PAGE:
With a swipe of Gov. J.B. Pritzker’s pen in late June, Illinois became the 11th state in the country to legalize recreational cannabis.
With a swipe of Gov. J.B. Pritzker’s pen in late June, Illinois became the 11th state in the country to legalize recreational cannabis. Marijuana Business Daily projects that this program, which will launch Jan. 1, 2020, could generate up to $2.5 billion a year for the state in new revenue. It also poses a massive opportunity for financial institutions in the state seeking to boost their portfolios with new low-cost sources of deposits.
To serve this market safely and efficiently, financial institutions need to understand the risks associated with banking marijuana-related businesses (MRBs) and how to mitigate them while serving their customers’ needs. Recognizing that many banks are interested in, yet understandably cautious about serving this industry, the Illinois Bankers Association recently invited Shield Compliance to participate in a panel discussion to address these issues.
As I listened to the presenters, including our president and COO Tony Repanich, and spoke to those in attendance, it’s clear that interest in this space goes both ways. While many bankers are in fact thinking about this new market opportunity, many also want to know how not to bank the industry inadvertently. They want to know how to protect themselves from unwanted AML and BSA risk, and how to ensure that they are doing due diligence on their existing deposits and customer relationships.
How we advise banks is very similar to what regulators would say: know your customer and the source of their funds. Banks need to ensure that their policies are clearly linked to the requirements described in the guidance from FinCEN, and then make certain those policies are backed with established procedures and controls. If you find that legal (or illegal) cannabis dollars are flowing into your financial institution, you need to take steps to ensure you are managing your compliance requirements properly.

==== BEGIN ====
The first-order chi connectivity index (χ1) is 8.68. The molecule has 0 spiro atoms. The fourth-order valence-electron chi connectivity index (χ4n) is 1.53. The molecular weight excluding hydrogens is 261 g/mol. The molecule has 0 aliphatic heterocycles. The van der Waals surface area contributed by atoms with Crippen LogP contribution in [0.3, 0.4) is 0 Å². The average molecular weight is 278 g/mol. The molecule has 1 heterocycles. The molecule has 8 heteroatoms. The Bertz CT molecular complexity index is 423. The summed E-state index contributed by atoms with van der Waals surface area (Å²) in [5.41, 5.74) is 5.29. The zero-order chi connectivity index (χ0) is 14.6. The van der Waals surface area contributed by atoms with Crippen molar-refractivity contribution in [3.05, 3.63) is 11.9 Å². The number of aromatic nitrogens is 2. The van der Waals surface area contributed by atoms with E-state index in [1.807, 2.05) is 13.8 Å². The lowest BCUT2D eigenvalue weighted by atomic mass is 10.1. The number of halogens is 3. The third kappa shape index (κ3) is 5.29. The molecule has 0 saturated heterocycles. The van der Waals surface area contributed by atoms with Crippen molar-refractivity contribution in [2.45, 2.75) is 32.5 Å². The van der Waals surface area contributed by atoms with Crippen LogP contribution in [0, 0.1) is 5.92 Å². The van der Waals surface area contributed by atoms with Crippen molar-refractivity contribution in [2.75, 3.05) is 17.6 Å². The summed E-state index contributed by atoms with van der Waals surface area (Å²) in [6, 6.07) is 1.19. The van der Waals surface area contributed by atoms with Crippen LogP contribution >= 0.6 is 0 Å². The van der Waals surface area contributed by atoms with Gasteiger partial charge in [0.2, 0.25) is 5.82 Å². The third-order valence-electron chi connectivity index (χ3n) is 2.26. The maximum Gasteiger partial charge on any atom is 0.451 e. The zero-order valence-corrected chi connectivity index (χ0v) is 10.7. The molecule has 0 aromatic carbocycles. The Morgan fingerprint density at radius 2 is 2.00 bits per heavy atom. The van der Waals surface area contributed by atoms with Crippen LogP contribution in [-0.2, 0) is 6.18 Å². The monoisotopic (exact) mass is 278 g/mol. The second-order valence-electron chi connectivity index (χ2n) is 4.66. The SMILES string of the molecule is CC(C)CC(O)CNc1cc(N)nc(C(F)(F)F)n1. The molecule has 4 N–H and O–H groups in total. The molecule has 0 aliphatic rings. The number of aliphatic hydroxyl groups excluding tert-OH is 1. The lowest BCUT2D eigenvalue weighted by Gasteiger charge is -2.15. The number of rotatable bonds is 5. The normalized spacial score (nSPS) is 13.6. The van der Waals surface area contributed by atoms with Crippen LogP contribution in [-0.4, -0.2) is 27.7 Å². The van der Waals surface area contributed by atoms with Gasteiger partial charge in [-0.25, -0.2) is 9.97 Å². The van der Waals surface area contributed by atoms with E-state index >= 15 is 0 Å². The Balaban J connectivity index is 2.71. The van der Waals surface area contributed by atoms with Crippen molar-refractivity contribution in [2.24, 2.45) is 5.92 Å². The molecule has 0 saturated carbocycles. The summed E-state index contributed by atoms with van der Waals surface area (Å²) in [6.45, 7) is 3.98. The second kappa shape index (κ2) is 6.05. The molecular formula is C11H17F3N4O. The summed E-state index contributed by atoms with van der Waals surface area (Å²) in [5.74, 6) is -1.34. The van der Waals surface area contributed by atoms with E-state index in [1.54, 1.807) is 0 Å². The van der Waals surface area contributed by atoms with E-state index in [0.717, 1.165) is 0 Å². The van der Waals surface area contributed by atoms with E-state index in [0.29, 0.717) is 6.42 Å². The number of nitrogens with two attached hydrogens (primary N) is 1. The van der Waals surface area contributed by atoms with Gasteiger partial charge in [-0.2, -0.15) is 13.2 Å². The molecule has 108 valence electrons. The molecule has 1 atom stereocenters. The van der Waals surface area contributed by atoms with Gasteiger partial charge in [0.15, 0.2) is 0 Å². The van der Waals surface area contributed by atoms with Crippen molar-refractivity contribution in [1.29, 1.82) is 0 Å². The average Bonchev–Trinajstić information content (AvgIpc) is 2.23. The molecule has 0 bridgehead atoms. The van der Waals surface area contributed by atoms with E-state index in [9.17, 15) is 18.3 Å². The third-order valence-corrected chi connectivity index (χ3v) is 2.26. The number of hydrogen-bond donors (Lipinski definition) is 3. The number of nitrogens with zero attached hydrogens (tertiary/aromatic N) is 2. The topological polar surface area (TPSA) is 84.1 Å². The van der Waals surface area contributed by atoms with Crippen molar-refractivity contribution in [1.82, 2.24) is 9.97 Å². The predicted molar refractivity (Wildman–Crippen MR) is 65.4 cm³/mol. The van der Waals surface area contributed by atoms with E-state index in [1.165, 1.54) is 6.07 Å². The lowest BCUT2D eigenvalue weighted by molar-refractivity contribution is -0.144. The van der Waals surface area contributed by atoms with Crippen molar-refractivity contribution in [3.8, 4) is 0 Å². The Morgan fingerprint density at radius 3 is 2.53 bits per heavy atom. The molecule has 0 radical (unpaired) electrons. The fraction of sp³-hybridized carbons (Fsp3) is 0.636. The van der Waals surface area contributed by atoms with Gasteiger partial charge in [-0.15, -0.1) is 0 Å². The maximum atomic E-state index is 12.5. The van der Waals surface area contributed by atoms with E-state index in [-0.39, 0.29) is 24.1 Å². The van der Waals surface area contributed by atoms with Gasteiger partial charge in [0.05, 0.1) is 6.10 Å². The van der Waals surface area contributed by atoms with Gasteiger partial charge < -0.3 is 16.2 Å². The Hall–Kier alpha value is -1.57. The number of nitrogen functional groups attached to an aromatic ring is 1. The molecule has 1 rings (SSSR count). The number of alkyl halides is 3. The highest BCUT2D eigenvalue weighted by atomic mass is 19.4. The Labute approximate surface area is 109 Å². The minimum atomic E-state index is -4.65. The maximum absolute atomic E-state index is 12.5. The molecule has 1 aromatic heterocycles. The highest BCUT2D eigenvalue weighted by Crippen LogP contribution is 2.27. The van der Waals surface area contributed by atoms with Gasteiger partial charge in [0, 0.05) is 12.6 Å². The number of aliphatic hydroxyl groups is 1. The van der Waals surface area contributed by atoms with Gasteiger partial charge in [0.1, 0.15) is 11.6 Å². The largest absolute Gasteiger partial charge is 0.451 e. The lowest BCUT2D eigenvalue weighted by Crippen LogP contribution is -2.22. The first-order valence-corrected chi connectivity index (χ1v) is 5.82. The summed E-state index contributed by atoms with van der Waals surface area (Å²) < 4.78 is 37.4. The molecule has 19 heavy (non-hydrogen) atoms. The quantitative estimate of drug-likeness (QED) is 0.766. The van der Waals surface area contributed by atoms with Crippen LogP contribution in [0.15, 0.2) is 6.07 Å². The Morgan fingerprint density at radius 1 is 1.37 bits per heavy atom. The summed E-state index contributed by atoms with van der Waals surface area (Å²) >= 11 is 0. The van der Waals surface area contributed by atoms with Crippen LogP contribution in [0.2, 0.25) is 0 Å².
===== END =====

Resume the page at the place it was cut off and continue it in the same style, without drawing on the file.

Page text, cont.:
While we certainly understand why bankers may not want to take on this risk, it’s also important for them to understand the rewards of cannabis banking. As a nascent industry, banks have a rare opportunity to gain a real first mover advantage on new customer relationships. There are only a finite number of quality MRB accounts, and from a profitability standpoint, they are very desirable. These high velocity accounts command high fees, maintain high average daily balances, and are low-cost sources of deposits for the financial institution. These upsides can far outweigh the costs associated with compliance, particularly as acceptance of cannabis continues to gain momentum.
Shield and our team of cannabis industry experts are actively helping financial institutions across the county understand the cannabis banking business opportunity and how it can fit into the bank's larger strategy. This is not an easy business to serve, so there must be a clear connection to broader goals. We also help banks understand the risks and operational considerations, starting at the board level and down to daily operations.
With Illinois now the second state in the Midwest to legalize recreational marijuana (Michigan voters passed a referendum last November legalizing recreational marijuana), competition for the best MRB accounts is only going to intensify. Banks and credit unions should evaluate the risks and rewards associated with serving this industry and determine how they can best set themselves up for success in this new era of opportunity.